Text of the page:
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West Virginia 3rd District - Snuffer vs. Rahall


Nick Rahall

Nick Rahall (D)*

Bio | Campaign Site

Rick Snuffer

Rick Snuffer (R)

Bio | Campaign Site

West Virginia Snapshot

RCP Ranking: Likely Dem
2012 Key Races:
President | Governor | Senate

----------PAST KEY RACES----------

Governor (Special)
2010: Senate | WV-1 | WV-3
2008: President | Governor | Senate
2006: Senate | WV-1
2004: President | Governor

Polling Data

PollDateSampleRahall (D)Snuffer (R)Spread
Final Results----54.046.0Rahall +8.0

Race Analysis

Southern West Virginia is what most people think of when the state comes to mind. This is the heart of old coal country. During West Virginia's early years, these counties were heavily Republican, but with the arrival of the United Mine Workers in the 1920s, they began to swing toward the Democrats. The onset of the Great Depression permanently realigned the area, and the 3rd District and its predecessors have elected only Democrats since the 1930s. It is still the most heavily Democratic district in the state, despite having given George W. Bush a seven-point margin and John McCain a 13-point win.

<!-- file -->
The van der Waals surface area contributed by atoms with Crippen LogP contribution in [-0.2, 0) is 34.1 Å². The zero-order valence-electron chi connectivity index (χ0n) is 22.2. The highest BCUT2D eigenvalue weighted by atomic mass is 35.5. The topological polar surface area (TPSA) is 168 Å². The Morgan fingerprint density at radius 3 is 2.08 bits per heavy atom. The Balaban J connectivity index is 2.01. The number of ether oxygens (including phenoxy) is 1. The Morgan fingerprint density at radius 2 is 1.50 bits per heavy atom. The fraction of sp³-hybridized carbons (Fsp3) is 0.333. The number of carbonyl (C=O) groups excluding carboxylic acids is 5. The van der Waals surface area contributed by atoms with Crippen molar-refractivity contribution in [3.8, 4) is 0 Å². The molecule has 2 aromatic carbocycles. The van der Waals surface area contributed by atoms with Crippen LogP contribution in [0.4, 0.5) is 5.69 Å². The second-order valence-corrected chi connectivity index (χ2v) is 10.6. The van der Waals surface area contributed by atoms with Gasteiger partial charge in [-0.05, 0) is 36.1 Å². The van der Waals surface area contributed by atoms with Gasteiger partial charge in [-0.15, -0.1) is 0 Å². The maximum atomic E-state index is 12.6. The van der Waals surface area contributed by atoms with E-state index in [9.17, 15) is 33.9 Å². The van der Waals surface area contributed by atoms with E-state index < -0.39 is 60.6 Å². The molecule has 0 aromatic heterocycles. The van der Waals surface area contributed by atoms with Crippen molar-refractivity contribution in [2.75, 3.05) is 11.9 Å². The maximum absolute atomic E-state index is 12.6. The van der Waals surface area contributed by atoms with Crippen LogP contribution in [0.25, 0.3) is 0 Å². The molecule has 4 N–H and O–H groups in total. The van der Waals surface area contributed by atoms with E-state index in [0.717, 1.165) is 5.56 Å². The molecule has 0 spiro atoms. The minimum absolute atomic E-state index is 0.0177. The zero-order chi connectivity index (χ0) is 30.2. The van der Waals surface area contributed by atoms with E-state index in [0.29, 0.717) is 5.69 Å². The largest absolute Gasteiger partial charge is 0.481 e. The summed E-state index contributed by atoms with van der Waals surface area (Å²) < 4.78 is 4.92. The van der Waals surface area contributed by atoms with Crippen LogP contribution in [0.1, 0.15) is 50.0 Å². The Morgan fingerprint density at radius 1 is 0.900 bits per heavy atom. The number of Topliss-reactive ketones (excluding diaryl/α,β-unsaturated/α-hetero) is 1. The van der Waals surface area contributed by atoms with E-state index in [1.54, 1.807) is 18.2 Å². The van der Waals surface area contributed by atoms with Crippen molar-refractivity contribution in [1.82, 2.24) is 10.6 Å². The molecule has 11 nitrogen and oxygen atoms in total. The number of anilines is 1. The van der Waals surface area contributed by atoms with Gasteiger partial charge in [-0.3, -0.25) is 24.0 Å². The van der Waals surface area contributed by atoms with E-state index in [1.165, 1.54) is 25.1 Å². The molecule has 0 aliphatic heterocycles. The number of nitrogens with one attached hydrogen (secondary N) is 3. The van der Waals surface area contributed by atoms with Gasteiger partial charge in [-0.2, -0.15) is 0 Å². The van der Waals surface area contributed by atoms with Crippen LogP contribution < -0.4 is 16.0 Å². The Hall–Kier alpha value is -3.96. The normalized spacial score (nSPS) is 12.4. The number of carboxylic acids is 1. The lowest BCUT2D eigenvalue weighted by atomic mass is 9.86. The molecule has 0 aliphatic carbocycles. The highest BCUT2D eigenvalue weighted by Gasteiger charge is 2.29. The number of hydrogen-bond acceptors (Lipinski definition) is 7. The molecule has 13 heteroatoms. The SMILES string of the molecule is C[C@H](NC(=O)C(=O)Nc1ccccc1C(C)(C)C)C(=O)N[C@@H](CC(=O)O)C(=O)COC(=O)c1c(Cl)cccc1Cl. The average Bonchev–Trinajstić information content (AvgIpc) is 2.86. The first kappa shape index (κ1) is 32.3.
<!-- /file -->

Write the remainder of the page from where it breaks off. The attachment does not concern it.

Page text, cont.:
Nick Rahall has represented the 3rd since 1976. For an 18-term congressman, Rahall is still relatively youthful; he was only 27 during his first campaign. A fiscal populist and social conservative -- a good fit for this district -- he has faced a tough general election challenge only twice. The first time was in 1990, after revelations that he had been arrested for driving under the influence in California and was being sued for unpaid gambling debts in Nevada; he held on to win with 52 percent of the vote.

In 2010, Rahall looked like he might be in more trouble.  His opponent was former state Supreme Court Justice Elliott "Spike" Maynard, who attacked Rahall for supporting the Democrats' health care bill, backing the stimulus, and voting to raise the debt limit. But in the end the race wasn't particularly close.  This time, Republicans are running state Rep. Rick Snuffer, who lost to Rahall by over 30 points in 2004.  An upset is unlikely, but with Barack Obama atop the ticket, it is not out of the question.